The proof of using a Heuer watch for the regattas seems to be the find of an Aquastar Heuer Regate “Intrepid” on eBay in 11/2014. The serial on the back are in line with other known Heuer Aquastars, the main hands may be changed but the seller said: <<According to the person I bought this from: “He confirmed that his father received the watch as a gift from Heuer. His father was one of the crew members on the trial horse for the Intrepid. His father was a skipper on the 1967 Constellation.>>
Jack Heuer stated in his biography “Jack Heuer – The Times of My Life” that Heuer did equip the crews in the summer of 1967.
Here is a read about the relationship:
“…, we were to have another interesting public relations event in the US in the summer of 1967. Doug Grewer, the Vice-President
of Sales of our US subsidiary HT C and also our US Country Manager, lived on Long Island Sound and was active not only in car rallying but also in yachting. He had arranged for Heuer to equip both boats competing in the 1967 America’s Cup with various Heuer-Leonidas “Regatta” watches and Heuer pocket chronographs. The defending U.S. boat was the Intrepid, skippered by Emil “Bus” Mosbacher who had used several models of Heuer timers throughout Intrepid’s successful summer campaign to be selected
as the Cup’s 20th defender. Doug drove up to Newport, Rhode Island, and was photographed on Intrepid presenting Heuer yachting chronographs to the skipper and his crew.
I was to visit Newport myself in 1970 when I presented Heuer pocket chronographs to the crews of Australia’s Gretel II and Baron Bich’s France as they battled each other in trials for the right to be the challenging boat in the 1970 America’s Cup. Marcel (“Baron”) Bich had made his fortune with the BIC brand of disposable ballpoint pens and was bankrolling the French attempt to be selected as the challenging boat. We had prepared two press releases in advance to allow us to respond rapidly as soon as the winner became known (the Australians, as it turned out).”
And there are 2 pics of the crew with Bus Mosbacher from Bettmann collection by GettyImages available showing the Skipper and the crew – the one guy in front is definitely wearing the Heuer Aquastar Felsa 4000N, it seems 2 other crewmembers too. Need to clear the rights for using the pics before showing here. You find them on gettyimages here and here.
Roll call of the Heuer Aquastars!
Here you find the known serials of the rare Aquastar Heuer Regate with the modified movement Felsa 4000N:
|Heuer Aquastar Regate (Felsa 4000N)||Special|
1970´s – the Lemania 1345 movement (build in Aquastar Regate, Tissot, Omega, Heuer, Lemania)
Beginning of the 1970’s one of Lemania’s star designers Albert Piquet developed the regatta caliber 1345 for Aquastar, based on their patent for a 10 minutes countdown timer. The regatta caliber 1345 is derived from the 1341 movement, and is the successor of the first regatta movement, the caliber Felsa 4000N (by the earlier 5 minutes count-down timer patent from Aquastar from the 1960’s).
After the introduction of the Aquastar Regate the Lemania 1345 movement comes available for other brands as well. Several case versions of the Regatta Yachttimers are sold by Aquastar and Tissot. In the 1980’s also Omega, Heuer and Lemania itself used the 1345 movement in different regatta watches.
Whats going on with Heuer?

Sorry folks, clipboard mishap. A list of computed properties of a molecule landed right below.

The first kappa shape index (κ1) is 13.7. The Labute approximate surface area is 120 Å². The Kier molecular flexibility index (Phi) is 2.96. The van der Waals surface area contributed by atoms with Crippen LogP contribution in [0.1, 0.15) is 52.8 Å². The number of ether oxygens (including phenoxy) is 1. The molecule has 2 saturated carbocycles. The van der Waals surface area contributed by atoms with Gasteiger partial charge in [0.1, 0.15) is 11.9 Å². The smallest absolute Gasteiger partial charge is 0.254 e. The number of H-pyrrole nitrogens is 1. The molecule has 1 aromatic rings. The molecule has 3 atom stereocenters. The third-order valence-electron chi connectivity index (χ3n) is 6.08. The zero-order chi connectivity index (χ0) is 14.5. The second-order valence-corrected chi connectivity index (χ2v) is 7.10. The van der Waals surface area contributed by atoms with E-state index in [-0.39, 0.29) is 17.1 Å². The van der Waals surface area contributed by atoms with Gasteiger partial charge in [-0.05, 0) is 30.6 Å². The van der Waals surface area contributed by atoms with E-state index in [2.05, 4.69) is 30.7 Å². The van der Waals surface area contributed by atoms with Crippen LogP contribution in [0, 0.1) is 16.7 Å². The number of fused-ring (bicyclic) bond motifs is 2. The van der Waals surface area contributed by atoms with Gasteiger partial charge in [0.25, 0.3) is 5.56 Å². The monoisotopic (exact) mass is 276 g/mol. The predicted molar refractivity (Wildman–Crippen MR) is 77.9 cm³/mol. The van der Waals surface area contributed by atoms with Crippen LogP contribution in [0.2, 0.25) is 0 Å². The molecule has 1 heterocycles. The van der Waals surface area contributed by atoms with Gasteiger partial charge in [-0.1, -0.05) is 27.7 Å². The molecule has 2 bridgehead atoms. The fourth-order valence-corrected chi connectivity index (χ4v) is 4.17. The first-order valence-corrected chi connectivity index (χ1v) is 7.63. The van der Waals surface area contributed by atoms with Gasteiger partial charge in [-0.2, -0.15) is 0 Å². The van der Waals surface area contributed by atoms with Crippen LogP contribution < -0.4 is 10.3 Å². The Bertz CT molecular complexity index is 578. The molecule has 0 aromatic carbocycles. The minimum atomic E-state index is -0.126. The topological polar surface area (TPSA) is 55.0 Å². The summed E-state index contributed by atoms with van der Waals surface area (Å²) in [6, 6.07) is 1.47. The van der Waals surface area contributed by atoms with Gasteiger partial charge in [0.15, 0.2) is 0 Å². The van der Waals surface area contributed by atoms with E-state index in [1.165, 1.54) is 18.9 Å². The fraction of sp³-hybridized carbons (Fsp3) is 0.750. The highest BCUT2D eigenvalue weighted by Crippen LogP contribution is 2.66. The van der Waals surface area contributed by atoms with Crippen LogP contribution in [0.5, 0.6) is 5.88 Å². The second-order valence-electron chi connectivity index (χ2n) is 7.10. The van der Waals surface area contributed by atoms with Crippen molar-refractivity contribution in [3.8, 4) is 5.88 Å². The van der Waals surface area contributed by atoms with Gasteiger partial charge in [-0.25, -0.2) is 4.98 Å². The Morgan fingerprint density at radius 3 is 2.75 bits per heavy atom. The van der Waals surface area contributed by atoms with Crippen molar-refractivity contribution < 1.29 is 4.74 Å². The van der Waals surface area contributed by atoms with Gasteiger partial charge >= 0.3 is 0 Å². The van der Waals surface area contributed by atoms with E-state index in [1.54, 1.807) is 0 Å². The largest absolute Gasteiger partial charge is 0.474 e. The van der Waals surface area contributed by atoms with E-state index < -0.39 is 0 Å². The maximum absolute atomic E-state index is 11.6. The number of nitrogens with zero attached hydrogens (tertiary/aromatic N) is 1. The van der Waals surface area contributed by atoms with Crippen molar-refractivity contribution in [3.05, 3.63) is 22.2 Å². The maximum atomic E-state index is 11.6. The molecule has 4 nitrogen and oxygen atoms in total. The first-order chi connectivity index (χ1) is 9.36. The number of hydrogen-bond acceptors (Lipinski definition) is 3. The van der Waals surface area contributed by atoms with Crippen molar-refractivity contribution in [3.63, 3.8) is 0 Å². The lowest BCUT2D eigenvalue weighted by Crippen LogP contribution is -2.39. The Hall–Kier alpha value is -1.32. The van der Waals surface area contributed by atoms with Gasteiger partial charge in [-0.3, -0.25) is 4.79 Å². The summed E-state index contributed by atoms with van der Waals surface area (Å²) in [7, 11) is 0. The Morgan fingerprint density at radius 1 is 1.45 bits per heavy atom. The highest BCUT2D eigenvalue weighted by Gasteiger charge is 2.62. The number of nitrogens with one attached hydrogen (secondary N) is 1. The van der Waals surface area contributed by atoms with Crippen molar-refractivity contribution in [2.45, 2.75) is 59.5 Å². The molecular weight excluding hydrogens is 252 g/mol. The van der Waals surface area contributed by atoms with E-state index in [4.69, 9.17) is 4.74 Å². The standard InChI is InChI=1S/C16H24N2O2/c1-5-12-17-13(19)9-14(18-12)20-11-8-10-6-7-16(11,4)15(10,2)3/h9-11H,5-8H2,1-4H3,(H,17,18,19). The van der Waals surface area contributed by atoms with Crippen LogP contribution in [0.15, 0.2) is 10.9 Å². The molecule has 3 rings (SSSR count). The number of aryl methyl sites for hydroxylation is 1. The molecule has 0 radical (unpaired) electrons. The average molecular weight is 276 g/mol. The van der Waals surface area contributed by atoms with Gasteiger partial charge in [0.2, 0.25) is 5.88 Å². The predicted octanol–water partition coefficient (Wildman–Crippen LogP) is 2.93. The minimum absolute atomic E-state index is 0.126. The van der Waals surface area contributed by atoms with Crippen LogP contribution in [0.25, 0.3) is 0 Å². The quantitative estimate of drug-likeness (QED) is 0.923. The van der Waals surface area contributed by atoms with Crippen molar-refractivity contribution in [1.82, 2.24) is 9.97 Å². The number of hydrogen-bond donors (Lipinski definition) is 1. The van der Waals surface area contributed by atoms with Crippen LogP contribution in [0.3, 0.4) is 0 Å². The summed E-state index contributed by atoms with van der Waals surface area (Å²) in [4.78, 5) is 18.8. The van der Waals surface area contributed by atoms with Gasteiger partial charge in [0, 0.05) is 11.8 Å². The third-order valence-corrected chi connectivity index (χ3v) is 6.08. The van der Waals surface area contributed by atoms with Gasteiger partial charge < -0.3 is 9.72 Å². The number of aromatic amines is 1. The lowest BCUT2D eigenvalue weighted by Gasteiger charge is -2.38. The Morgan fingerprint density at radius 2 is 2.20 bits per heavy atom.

In 1983 the first 5balls-Regattawatch was launched – the 134.505, with a 10min countdown shown with the 5 balls. Two versions: black and nickle dial. And they launched the hottest of the Heuer 5 balls – the 134.601 Regatta in a Autaviastyle case. That one comes in 3 colors: black PVD, green military PVD (134.602) and grey (134.603).
Stewart from heuerville.co.uk shot the whole sentence of countdown and you find the pictures here.
Two other 5 balls are launched – the wrist-stopwatch 202.515, a nice and good to wear on the wrist Regatta-Timer with 30metres waterresistance. Interesting is the fact, Mark told me – it seems to be an Lemania builded watch which is labeled by Heuer and Aquastar.
And the only stopwatch with 5balls was launched: the Yachting Timer 658.915 with 62mm size. Btw this timer also come to the market labled with Lemania.
1984 Heuer shows in a catalogue the whole world of Heuer 5 balls Regatta watches.
The Autavia-case Regattas in the three colors with color-fitting steel bracelets and the two versions of the more elegant Regattas: the 134.505 with goldplated bezel and black dial and the 134.500 with steel bezel with goldplated screws and silver dial. This are equal to the Lemania Ref. 2001, 2006 and 2007 – just without the bezel and different bracelets.
Interesting too is that there is (08-2014) one of the reference 2007 without bezel but with Heuer-Shield on the dial available on chrono24…
With the same principle of the coloured indicator disc some other yachting stopwatches are invented: Memosail with Valjoux 7737 working with a disc showing numbers and the word “START”, Yema build a watch with a very nice indicator disc as subdial in the later Yachtingraf Valjoux 7733S.
Starting in the 1980´s with the digital quartz movements there were some yachting watches available by Seiko and with the upcoming renaissance of the mechanical movements the luxury brand like Audemars Piguet, Bulgari, Girard-Perregaux and of course Tag Heuer etc. brings some fancy yachtings on the market.
There are some nice companies too specialized in yachting watches only like Alpina, Atlantic, and TNG producing all the time good readable regatta watches.
You can read much more about the vintages and the “new stuff” on the site of my friend Mark Reichardt – he is collecting lots of material since years about Regatta-Timer from Vintage to the new ones
More to read?